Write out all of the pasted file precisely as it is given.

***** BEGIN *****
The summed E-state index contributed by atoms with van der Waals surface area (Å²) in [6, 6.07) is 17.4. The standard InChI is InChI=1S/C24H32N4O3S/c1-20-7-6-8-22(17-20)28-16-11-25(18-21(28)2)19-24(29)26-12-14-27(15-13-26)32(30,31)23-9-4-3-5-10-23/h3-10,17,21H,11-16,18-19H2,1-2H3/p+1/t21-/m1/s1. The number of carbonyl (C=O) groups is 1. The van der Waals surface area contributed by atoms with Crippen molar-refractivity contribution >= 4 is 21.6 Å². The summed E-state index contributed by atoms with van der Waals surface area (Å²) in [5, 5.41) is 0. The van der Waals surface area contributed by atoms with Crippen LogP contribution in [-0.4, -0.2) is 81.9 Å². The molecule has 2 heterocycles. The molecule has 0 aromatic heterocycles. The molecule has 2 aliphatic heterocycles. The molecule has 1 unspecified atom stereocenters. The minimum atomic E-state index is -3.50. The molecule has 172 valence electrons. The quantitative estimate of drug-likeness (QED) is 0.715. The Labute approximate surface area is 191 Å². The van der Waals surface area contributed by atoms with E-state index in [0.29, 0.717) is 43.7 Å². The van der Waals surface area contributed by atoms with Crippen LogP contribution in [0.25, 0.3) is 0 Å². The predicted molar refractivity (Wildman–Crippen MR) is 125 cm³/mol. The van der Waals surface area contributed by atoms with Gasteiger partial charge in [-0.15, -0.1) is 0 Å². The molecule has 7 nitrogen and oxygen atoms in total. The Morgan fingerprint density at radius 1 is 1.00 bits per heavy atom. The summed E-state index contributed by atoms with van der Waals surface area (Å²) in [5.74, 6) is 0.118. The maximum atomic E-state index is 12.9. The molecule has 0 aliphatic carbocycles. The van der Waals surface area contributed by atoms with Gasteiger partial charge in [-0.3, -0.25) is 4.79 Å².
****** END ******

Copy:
The summed E-state index contributed by atoms with van der Waals surface area (Å²) in [6, 6.07) is 17.4. The standard InChI is InChI=1S/C24H32N4O3S/c1-20-7-6-8-22(17-20)28-16-11-25(18-21(28)2)19-24(29)26-12-14-27(15-13-26)32(30,31)23-9-4-3-5-10-23/h3-10,17,21H,11-16,18-19H2,1-2H3/p+1/t21-/m1/s1. The number of carbonyl (C=O) groups is 1. The van der Waals surface area contributed by atoms with Crippen molar-refractivity contribution >= 4 is 21.6 Å². The summed E-state index contributed by atoms with van der Waals surface area (Å²) in [5, 5.41) is 0. The van der Waals surface area contributed by atoms with Crippen LogP contribution in [-0.4, -0.2) is 81.9 Å². The molecule has 2 heterocycles. The molecule has 0 aromatic heterocycles. The molecule has 2 aliphatic heterocycles. The molecule has 1 unspecified atom stereocenters. The minimum atomic E-state index is -3.50. The molecule has 172 valence electrons. The quantitative estimate of drug-likeness (QED) is 0.715. The Labute approximate surface area is 191 Å². The van der Waals surface area contributed by atoms with E-state index in [0.29, 0.717) is 43.7 Å². The van der Waals surface area contributed by atoms with Crippen LogP contribution in [0.25, 0.3) is 0 Å². The predicted molar refractivity (Wildman–Crippen MR) is 125 cm³/mol. The van der Waals surface area contributed by atoms with Gasteiger partial charge in [-0.15, -0.1) is 0 Å². The molecule has 7 nitrogen and oxygen atoms in total. The Morgan fingerprint density at radius 1 is 1.00 bits per heavy atom. The summed E-state index contributed by atoms with van der Waals surface area (Å²) in [5.74, 6) is 0.118. The maximum atomic E-state index is 12.9. The molecule has 0 aliphatic carbocycles. The van der Waals surface area contributed by atoms with Gasteiger partial charge in [-0.3, -0.25) is 4.79 Å².